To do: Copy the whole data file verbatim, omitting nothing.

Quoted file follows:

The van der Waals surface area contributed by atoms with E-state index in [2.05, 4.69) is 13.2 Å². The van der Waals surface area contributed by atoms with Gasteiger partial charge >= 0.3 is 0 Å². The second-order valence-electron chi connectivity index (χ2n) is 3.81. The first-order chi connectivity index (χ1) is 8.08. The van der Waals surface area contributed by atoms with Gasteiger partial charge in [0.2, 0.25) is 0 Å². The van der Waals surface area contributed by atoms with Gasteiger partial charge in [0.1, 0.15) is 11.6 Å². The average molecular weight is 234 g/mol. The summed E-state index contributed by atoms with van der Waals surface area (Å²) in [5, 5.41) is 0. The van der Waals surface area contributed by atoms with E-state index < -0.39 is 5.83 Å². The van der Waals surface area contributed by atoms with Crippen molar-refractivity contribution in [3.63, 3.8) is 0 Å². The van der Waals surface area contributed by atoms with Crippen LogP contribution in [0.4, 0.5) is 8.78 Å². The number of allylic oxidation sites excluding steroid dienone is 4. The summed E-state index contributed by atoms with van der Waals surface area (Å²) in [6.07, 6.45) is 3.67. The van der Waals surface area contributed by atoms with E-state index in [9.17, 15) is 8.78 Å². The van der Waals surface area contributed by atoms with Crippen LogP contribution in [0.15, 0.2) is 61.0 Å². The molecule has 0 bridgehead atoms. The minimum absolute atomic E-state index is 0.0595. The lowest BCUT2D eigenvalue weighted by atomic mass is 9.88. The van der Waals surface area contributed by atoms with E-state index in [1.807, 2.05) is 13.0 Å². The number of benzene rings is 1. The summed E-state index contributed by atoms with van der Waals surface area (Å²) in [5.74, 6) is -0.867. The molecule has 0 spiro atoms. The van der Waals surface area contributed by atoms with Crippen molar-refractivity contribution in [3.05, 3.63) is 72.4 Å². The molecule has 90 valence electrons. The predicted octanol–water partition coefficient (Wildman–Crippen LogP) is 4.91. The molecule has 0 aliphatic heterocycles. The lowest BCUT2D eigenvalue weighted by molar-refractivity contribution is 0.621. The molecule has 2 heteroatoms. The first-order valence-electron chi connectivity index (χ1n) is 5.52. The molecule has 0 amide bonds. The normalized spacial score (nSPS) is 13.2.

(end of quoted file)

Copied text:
The van der Waals surface area contributed by atoms with E-state index in [2.05, 4.69) is 13.2 Å². The van der Waals surface area contributed by atoms with Gasteiger partial charge >= 0.3 is 0 Å². The second-order valence-electron chi connectivity index (χ2n) is 3.81. The first-order chi connectivity index (χ1) is 8.08. The van der Waals surface area contributed by atoms with Gasteiger partial charge in [0.2, 0.25) is 0 Å². The van der Waals surface area contributed by atoms with Gasteiger partial charge in [0.1, 0.15) is 11.6 Å². The average molecular weight is 234 g/mol. The summed E-state index contributed by atoms with van der Waals surface area (Å²) in [5, 5.41) is 0. The van der Waals surface area contributed by atoms with E-state index < -0.39 is 5.83 Å². The van der Waals surface area contributed by atoms with Crippen molar-refractivity contribution in [3.63, 3.8) is 0 Å². The van der Waals surface area contributed by atoms with Crippen LogP contribution in [0.4, 0.5) is 8.78 Å². The number of allylic oxidation sites excluding steroid dienone is 4. The summed E-state index contributed by atoms with van der Waals surface area (Å²) in [6.07, 6.45) is 3.67. The van der Waals surface area contributed by atoms with E-state index in [9.17, 15) is 8.78 Å². The van der Waals surface area contributed by atoms with Crippen LogP contribution in [0.15, 0.2) is 61.0 Å². The molecule has 0 bridgehead atoms. The minimum absolute atomic E-state index is 0.0595. The lowest BCUT2D eigenvalue weighted by atomic mass is 9.88. The van der Waals surface area contributed by atoms with E-state index in [1.807, 2.05) is 13.0 Å². The number of benzene rings is 1. The summed E-state index contributed by atoms with van der Waals surface area (Å²) in [5.74, 6) is -0.867. The molecule has 0 spiro atoms. The van der Waals surface area contributed by atoms with Crippen molar-refractivity contribution in [3.05, 3.63) is 72.4 Å². The molecule has 90 valence electrons. The predicted octanol–water partition coefficient (Wildman–Crippen LogP) is 4.91. The molecule has 0 aliphatic heterocycles. The lowest BCUT2D eigenvalue weighted by molar-refractivity contribution is 0.621. The molecule has 2 heteroatoms. The first-order valence-electron chi connectivity index (χ1n) is 5.52. The molecule has 0 amide bonds. The normalized spacial score (nSPS) is 13.2.